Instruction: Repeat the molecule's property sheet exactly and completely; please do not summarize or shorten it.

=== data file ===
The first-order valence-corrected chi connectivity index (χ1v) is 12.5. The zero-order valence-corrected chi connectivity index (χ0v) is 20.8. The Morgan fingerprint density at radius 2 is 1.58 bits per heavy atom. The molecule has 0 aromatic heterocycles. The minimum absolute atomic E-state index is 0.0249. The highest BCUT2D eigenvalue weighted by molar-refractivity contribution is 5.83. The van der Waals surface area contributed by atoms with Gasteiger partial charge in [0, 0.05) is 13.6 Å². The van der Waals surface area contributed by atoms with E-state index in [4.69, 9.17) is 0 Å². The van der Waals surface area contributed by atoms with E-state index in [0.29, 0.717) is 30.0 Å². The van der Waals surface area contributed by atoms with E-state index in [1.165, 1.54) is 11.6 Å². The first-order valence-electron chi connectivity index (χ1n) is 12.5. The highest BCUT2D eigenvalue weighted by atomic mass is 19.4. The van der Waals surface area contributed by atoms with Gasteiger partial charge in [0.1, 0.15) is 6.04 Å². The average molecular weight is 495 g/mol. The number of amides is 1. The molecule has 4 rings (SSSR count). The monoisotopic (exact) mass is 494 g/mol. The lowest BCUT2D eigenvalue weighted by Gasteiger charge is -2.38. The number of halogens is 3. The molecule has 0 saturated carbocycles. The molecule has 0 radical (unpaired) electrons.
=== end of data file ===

The first-order valence-corrected chi connectivity index (χ1v) is 12.5. The zero-order valence-corrected chi connectivity index (χ0v) is 20.8. The Morgan fingerprint density at radius 2 is 1.58 bits per heavy atom. The molecule has 0 aromatic heterocycles. The minimum absolute atomic E-state index is 0.0249. The highest BCUT2D eigenvalue weighted by molar-refractivity contribution is 5.83. The van der Waals surface area contributed by atoms with Gasteiger partial charge in [0, 0.05) is 13.6 Å². The van der Waals surface area contributed by atoms with E-state index in [4.69, 9.17) is 0 Å². The van der Waals surface area contributed by atoms with E-state index in [0.29, 0.717) is 30.0 Å². The van der Waals surface area contributed by atoms with E-state index in [1.165, 1.54) is 11.6 Å². The first-order valence-electron chi connectivity index (χ1n) is 12.5. The highest BCUT2D eigenvalue weighted by atomic mass is 19.4. The van der Waals surface area contributed by atoms with Gasteiger partial charge in [0.1, 0.15) is 6.04 Å². The average molecular weight is 495 g/mol. The number of amides is 1. The molecule has 4 rings (SSSR count). The monoisotopic (exact) mass is 494 g/mol. The lowest BCUT2D eigenvalue weighted by Gasteiger charge is -2.38. The number of halogens is 3. The molecule has 0 saturated carbocycles. The molecule has 0 radical (unpaired) electrons.